Combined ‘holiday’ stirs more critics
May 8, 2012
The Akershus Fortress and Castle in Oslo was once again the focal point for Norway’s observance on Tuesday of its newly combined Liberation Day and Veterans’ Day holiday on May 8th. Canons roared and flags flew, but May 8th still isn’t a legal day off from school or work, and rumbling continued among those who think politicians are grabbing the glory instead the veterans themselves.
Special events were planned nationwide and they started early in Oslo, with the president of Norway’s Parliament and King Harald V laying down wreaths at Akershus. That was followed by speeches by Prime Minister Jens Stoltenberg and Defense Minister Espen Barth Eide, both from the Labour Party, before a special church service in the Oslo Cathedral, a parade back to Akershus and ceremonial salutes that were to be held throughout the day. It was all set to wrap up with a medal ceremony in the afternoon and concerts and yet another speech by a politician, Ine Marie Eriksen Søreide of the Conservative Party and leader of the Parliament’s foreign relations and defense committee.
It was an ambitious program, matched by similar programs elsewhere in Norway and meant to celebrate the liberation (frigjøring) of Norway after World War II and honor Norwegian veterans of military service. It’s the second time Liberation Day was combined with Norway’s new Veterans’ Day observance. Not all were satisfied, though.
“On the program we find the president of the parliament, the prime minister, the defense minister, the military chief and the leader of the foreign relations and defense committee behind the microphones,” wrote Christian Bugge Hjorth, secretary general of Norway’s defense association (Norges Forsvarsforening). “The king is there, but without a leading role. And the government didn’t find a ceremony at the memorial to (resistance hero) Max Manus at Akershus worthy of a place on the program.
“My question is: Why the politicians, when we can listen to one of the day’s heroes, (highly decorated officer and veteran) Jørg Lian, draw the lines back to Max Manus?”
Hjorth claimed that Norway’s mental image of Liberation Day on May 8, 1945 is of Crown Prince Olav on the City Hall Plaza with Max Manus as bodyguard in the front seat, surrounded by cheering crowds after five years of occupation. “That’s the picture we want to present to coming generations,” Hjorth wrote. “Therefore we’re carrying out a ceremony at Akershus at 5pm.” And he urged readers to join in.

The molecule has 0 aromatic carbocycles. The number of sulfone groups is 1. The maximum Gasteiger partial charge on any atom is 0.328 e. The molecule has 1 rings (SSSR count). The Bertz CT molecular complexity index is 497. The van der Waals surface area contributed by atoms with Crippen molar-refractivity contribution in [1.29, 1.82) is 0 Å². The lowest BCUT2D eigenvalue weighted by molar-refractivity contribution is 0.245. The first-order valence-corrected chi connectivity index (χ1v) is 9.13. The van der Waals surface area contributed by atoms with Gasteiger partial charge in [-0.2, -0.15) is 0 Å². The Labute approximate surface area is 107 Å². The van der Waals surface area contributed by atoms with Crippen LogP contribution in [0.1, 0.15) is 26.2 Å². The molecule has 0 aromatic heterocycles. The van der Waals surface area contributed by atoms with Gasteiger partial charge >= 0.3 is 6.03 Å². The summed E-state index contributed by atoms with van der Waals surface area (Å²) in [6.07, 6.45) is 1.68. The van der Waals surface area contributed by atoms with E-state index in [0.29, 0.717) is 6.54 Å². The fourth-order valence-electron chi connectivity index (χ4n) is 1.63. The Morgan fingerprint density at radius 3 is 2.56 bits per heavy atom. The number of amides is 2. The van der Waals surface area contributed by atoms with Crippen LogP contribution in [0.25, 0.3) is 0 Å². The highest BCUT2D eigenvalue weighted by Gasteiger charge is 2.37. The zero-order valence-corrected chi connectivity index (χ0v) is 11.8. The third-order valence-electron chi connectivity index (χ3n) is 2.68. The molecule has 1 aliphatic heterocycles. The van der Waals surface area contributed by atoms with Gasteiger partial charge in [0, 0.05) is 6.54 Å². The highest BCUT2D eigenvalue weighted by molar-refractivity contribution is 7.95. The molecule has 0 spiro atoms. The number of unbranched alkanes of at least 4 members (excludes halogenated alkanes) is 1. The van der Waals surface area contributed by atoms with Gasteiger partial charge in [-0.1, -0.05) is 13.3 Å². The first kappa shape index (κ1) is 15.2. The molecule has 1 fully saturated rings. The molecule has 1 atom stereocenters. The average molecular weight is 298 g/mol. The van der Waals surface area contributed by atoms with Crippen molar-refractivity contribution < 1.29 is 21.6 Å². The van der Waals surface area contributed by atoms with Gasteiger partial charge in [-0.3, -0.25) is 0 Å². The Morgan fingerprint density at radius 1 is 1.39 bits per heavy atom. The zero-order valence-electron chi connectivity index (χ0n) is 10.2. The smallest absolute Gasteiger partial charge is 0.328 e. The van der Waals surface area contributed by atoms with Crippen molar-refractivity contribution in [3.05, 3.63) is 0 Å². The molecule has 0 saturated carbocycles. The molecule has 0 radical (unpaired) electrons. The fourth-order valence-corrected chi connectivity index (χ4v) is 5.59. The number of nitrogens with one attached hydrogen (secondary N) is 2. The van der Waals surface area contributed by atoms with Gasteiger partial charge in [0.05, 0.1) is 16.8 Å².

It’s not the first time there’s been public criticism of how May 8th is celebrated. Many think it should be a legal holiday, as the day set aside to honor veterans is in many other countries. That would also allow more people to take part in Liberation/Veterans’ Day celebrations.
Last year, Prime Minister Jens Stoltenberg was harshly criticized for failing to even include King Harald in events at Akershus on May 8th. Stoltenberg later had to admit on the floor of Parliament that it was a mistake to have the defense chief hand out medals to veterans being decorated, and not the king.
This year things, as promised, were being handled differently and King Harald was on the program. Stoltenberg maintains, though, that it’s the government and parliament who decide to send Norwegian soldiers into action, from Afghanistan to Libya, and therefore are responsible for their operations and losses. Veterans’ Day, Stoltenberg felt, is an opportunity for the government to express its support for Norway’s soldiers.
For most Norwegians, May 8th remained a fairly ordinary school- or work day, also for other royals. While the canons were firing from Akershus at noon, meanwhile, Queen Sonja was promoting her new book on the royal residences around Norway that recently have been rehabilitated and remodeled. Crown Princess Mette Marit was in New York, to attend the launch of “Pure fashion” by Norwegian designer Nina Skarra.
Views and News from Norway/Nina Berglund
Please support our stories by clicking on the “Donate” button now: